There are six numbers, which can be expressed as the products of two numbers ab, ac, ad, bc, bd, and cd. Five of these products are, in no particular order, 2, 3, 4, 5, and 6. What is the sixth?
"こんなげーむにまじになっちゃってどうするの"

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Offline ccexplore

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Re: Logic Puzzles
« Reply #94 on: September 01, 2012, 05:39:26 AM »
About 30 minutes after seeing this on the forum, I worked out the answer, but by making a leap in logic I haven't yet been able to close.

Quote from: answer
12/5 (or 2.4)

Quote from: what I haven't proved logically
I can narrow it down to 5 possible answers only one of which is rational, so that's the one I pick as the answer.  I haven't yet worked out why logically the irrational ones are not actually possible.  (Oh, and talk about unintentional bad puns.).

Offline chaos_defrost

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Re: Logic Puzzles
« Reply #95 on: September 01, 2012, 05:47:05 AM »
Ok, that's what I got too, good.
"こんなげーむにまじになっちゃってどうするの"

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Offline ccexplore

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Re: Logic Puzzles
« Reply #96 on: September 01, 2012, 06:13:50 AM »
Okay, finally nail down the one and only answer by a slightly different approach, can't believe it took that long. :XD:

Quote from: complete answer
Without loss of generality we'll say that the 4 numbers are A B C and D, and that the missing product not given is C*D.  Then notice that (A*C)/(B*C) = A/B = (A*D)/(B*D).  So of the 5 given numbers, the ratio of one pair of them is equal to the ratio of another pair of them, and then the remaining number must be A*B.  This allows us to quickly narrow it to A*B=5, as 4/2=6/3.  Now notice that (A*C)*(B*C)*(A*D)*(B*D) = (A*B)*(A*B)*(C*D)*(C*D).  So the product of the other 4 numbers, 2*3*4*6, is 5*5*(square of the number we're looking for), and now we can solve the equation to find the number.

Offline chaos_defrost

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Re: Logic Puzzles
« Reply #97 on: September 01, 2012, 06:33:50 AM »
When I got that problem I only had 10 minutes to solve it and three admittedly slightly easier questions: My solution wasn't exactly what you'd call rigorous, but

Quote from: answer
We know that ab*cd = ac*bd = ad*bc. Of the five given numbers, the only two pairs of two numbers that give the same result if multiplied is 3*4 and 2*6. In order to make the last product the same, we need the number that when multiplied by 5 equals 12, or 12/5.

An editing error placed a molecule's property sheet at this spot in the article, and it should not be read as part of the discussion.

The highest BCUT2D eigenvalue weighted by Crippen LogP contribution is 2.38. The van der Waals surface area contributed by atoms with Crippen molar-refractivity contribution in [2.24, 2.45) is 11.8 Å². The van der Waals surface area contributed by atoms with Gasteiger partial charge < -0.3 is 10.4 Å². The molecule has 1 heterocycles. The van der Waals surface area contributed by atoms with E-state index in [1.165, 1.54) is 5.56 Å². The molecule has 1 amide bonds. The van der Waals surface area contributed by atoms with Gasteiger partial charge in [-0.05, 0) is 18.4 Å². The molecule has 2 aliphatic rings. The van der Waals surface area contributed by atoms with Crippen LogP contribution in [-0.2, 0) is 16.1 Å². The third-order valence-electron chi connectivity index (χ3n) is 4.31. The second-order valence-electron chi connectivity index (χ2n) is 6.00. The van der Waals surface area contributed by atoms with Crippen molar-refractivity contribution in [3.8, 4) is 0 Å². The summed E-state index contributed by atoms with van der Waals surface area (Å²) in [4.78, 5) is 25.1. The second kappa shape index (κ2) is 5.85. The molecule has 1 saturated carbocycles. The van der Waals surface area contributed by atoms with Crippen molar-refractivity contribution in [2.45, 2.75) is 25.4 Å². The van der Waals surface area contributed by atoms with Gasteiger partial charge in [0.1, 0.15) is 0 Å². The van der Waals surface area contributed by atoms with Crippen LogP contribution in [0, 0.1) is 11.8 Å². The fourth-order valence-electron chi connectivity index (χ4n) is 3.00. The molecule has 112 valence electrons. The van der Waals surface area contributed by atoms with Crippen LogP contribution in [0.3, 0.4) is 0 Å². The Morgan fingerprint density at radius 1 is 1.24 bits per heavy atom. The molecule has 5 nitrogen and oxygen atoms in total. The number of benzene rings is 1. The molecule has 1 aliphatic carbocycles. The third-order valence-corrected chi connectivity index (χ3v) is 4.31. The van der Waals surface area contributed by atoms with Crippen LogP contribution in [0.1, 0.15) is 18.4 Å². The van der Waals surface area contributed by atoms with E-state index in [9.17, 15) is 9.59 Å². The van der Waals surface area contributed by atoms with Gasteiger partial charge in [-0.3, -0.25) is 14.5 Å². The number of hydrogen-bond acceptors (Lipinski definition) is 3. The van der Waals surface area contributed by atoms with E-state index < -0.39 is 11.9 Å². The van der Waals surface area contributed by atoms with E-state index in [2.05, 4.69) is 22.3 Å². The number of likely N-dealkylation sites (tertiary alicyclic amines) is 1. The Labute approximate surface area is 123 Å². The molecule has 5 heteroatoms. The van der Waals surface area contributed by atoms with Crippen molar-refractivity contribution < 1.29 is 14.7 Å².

"こんなげーむにまじになっちゃってどうするの"

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Offline ccexplore

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Re: Logic Puzzles
« Reply #98 on: September 01, 2012, 07:18:14 AM »
Actually I'd say the logic is perfectly tight and complete as a solution. :thumbsup: I knew it should be something more direct like that for a logic puzzle, but just drew a blank myself and went a more brute-force way.

Online Proxima

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Re: Logic Puzzles
« Reply #99 on: September 01, 2012, 12:01:29 PM »
Solution to Simon's hat puzzle #1:

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Contestant #1 examines #2, #2 examines #3, #3 examines #1, and all three guess they have the same colour as what they see. At least one must be right. Repeat with every trio of numbers (3n+1 3n+2 3n+3) and you get infinitely many correct guesses

Online Simon

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Re: Logic Puzzles
« Reply #100 on: September 01, 2012, 01:18:57 PM »
Steve and Proxima are correct with hat puzzles #0 and #1.

I will simply reveal the solution of #2, because it needs a rigorous set theory argument, and even then it's counterintuitive.
Quote
Consider the space of functions N -> {red, blue}, called F. The contestants define an equivalence relation ~ on F as follows. Two hat distributions f, g: N -> {red, blue} are equivalent iff there exists a natural number n with f(k) = g(k) for all n >= k. (I.e. the hat distributions differ only on finitely many elements smaller than some n.)